‘I am saying that Ghana must not introduce Free SHS on the whimsical promise of a desperate politician. Many mistakes have been made already by countries in Africa already with Free SHS’ were the words of then President John Mahama during the last rally of his party before the elections that exited him out of office.

Today, he is trying to come to terms with the reality of the Free SHS policy; his crooked and mischievous efforts at thwarting it having failed.

The internet and its archival feature continue to expose the NDC as its leader criss-crosses the country to convince Ghanaians to allow him to return to correct the blunders he committed when he was in charge of the country.

Free SHS was one of the issues which he used in his campaigns against the election of the man who eventually scaled the odds and unseated him.

Continuing on the Free SHS tangent, berating its present form because an outright condemnation of it as he did earlier won’t help him may well become his Achilles Heel. Parents, especially mothers, cannot trust the safety of the Free SHS policy in the hands of the man who said it was unfeasible to implement.

So much money was invested in the anti-free SHS campaign, one of them especially standing out prominently in the mind game. A woman claiming that the project would contaminate the quality of education was a regular feature on television screens. She obviously did not understand the concept but was exploited by the political sponsors of the commercial.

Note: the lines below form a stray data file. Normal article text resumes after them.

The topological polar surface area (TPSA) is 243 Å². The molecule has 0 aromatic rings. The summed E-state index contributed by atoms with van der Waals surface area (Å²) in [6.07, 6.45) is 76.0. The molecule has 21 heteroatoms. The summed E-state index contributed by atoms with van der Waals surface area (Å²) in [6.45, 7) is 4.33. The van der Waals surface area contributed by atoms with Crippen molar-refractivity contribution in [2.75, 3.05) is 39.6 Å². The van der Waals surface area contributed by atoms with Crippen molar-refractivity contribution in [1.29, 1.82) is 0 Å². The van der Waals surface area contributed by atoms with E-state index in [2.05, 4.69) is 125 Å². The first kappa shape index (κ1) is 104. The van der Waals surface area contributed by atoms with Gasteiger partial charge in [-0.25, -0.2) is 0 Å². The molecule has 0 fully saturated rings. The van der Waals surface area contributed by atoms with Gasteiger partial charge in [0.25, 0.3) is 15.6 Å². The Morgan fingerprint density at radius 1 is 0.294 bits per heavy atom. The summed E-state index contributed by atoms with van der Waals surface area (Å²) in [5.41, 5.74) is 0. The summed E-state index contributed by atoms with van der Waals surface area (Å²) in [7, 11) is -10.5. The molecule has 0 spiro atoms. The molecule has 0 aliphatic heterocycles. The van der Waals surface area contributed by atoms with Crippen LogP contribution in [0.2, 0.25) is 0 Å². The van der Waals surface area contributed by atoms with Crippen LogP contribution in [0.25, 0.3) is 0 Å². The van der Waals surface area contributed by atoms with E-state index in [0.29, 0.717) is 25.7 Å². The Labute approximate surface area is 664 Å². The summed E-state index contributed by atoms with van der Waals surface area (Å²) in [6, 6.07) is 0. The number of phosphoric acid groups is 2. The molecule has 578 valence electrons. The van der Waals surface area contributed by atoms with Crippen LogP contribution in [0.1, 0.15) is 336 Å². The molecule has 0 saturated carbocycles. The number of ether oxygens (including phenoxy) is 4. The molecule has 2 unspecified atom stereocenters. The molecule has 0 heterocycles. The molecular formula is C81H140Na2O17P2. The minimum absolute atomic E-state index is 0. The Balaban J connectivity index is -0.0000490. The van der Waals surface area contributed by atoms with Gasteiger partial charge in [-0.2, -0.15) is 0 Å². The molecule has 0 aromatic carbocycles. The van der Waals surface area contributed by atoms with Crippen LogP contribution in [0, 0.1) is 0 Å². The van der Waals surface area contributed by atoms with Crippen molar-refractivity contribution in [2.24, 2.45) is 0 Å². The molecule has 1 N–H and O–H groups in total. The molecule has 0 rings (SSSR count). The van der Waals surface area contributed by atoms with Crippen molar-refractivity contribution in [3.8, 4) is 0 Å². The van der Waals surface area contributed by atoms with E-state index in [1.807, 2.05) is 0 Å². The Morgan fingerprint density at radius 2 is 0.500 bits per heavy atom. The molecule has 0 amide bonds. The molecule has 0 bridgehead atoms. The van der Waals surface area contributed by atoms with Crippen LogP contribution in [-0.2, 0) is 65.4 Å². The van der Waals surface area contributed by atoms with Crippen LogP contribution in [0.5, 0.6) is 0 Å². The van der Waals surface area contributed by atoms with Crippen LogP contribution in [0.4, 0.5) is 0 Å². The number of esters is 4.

During his party’s last campaign at the International Trade Fair Centre, La, in Accra, he alluded to in an earlier paragraph his attack on the Free SHS policy was vicious. He appeared to have literally gone for the jugular of the man who was contesting him for the top job in the country elusive as the effort was anyway.

Describing the Free SHS as a whimsical promise by a desperate politician was enough to tell Ghanaians when this man turns around now to talk about continuing with the policy he lampooned that he cannot be trusted.

The capital outlay is too much for the policy and for those who can pay for their children, the current arrangement does not make it possible for such persons to opt out of the gratis policy are the latest words of the former President as he finds in the policy a soft spot.

Should he win, he has said that private sector schools would be included in the Free SHS policy. For someone who does not have a clue as to how to fund such a behemoth of a policy, it is only appropriate to ask him how he intends funding the additional load on the policy with the incorporation of the private sector schools.

One of the tests for deceit is inconsistency in expressions.


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